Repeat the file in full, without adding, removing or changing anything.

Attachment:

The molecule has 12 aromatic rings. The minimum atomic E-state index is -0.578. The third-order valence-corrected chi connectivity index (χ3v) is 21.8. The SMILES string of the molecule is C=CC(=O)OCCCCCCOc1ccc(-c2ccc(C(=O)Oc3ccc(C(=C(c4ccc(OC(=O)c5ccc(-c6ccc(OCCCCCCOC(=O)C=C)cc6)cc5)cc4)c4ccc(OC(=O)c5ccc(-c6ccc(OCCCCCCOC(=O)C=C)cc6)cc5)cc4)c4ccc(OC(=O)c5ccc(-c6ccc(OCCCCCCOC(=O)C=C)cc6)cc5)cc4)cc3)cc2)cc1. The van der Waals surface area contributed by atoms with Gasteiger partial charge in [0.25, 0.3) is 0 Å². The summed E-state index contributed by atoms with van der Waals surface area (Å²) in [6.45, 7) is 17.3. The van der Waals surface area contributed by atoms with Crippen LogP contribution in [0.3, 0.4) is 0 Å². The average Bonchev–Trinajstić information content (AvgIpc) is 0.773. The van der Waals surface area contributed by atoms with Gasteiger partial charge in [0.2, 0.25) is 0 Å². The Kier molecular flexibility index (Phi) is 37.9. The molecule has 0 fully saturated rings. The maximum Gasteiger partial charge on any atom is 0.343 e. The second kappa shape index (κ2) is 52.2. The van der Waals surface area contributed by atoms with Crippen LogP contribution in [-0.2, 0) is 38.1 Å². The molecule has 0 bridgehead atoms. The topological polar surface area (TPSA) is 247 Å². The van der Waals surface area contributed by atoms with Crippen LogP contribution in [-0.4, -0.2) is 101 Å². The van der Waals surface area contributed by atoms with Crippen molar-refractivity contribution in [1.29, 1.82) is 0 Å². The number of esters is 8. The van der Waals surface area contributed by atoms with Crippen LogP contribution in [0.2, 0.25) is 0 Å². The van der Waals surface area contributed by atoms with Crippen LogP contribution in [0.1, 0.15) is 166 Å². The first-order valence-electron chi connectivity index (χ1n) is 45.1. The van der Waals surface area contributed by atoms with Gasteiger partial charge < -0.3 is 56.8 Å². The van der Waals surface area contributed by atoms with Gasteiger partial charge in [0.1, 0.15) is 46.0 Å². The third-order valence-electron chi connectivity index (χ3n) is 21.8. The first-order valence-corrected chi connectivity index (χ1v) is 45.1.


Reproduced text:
The molecule has 12 aromatic rings. The minimum atomic E-state index is -0.578. The third-order valence-corrected chi connectivity index (χ3v) is 21.8. The SMILES string of the molecule is C=CC(=O)OCCCCCCOc1ccc(-c2ccc(C(=O)Oc3ccc(C(=C(c4ccc(OC(=O)c5ccc(-c6ccc(OCCCCCCOC(=O)C=C)cc6)cc5)cc4)c4ccc(OC(=O)c5ccc(-c6ccc(OCCCCCCOC(=O)C=C)cc6)cc5)cc4)c4ccc(OC(=O)c5ccc(-c6ccc(OCCCCCCOC(=O)C=C)cc6)cc5)cc4)cc3)cc2)cc1. The van der Waals surface area contributed by atoms with Gasteiger partial charge in [0.25, 0.3) is 0 Å². The summed E-state index contributed by atoms with van der Waals surface area (Å²) in [6.45, 7) is 17.3. The van der Waals surface area contributed by atoms with Crippen LogP contribution in [0.3, 0.4) is 0 Å². The average Bonchev–Trinajstić information content (AvgIpc) is 0.773. The van der Waals surface area contributed by atoms with Gasteiger partial charge in [0.2, 0.25) is 0 Å². The Kier molecular flexibility index (Phi) is 37.9. The molecule has 0 fully saturated rings. The maximum Gasteiger partial charge on any atom is 0.343 e. The second kappa shape index (κ2) is 52.2. The van der Waals surface area contributed by atoms with Crippen LogP contribution in [-0.2, 0) is 38.1 Å². The molecule has 0 bridgehead atoms. The topological polar surface area (TPSA) is 247 Å². The van der Waals surface area contributed by atoms with Crippen LogP contribution in [-0.4, -0.2) is 101 Å². The van der Waals surface area contributed by atoms with Crippen molar-refractivity contribution in [1.29, 1.82) is 0 Å². The number of esters is 8. The van der Waals surface area contributed by atoms with Crippen LogP contribution in [0.2, 0.25) is 0 Å². The van der Waals surface area contributed by atoms with Crippen LogP contribution in [0.1, 0.15) is 166 Å². The first-order valence-electron chi connectivity index (χ1n) is 45.1. The van der Waals surface area contributed by atoms with Gasteiger partial charge < -0.3 is 56.8 Å². The van der Waals surface area contributed by atoms with Gasteiger partial charge in [0.1, 0.15) is 46.0 Å². The third-order valence-electron chi connectivity index (χ3n) is 21.8. The first-order valence-corrected chi connectivity index (χ1v) is 45.1.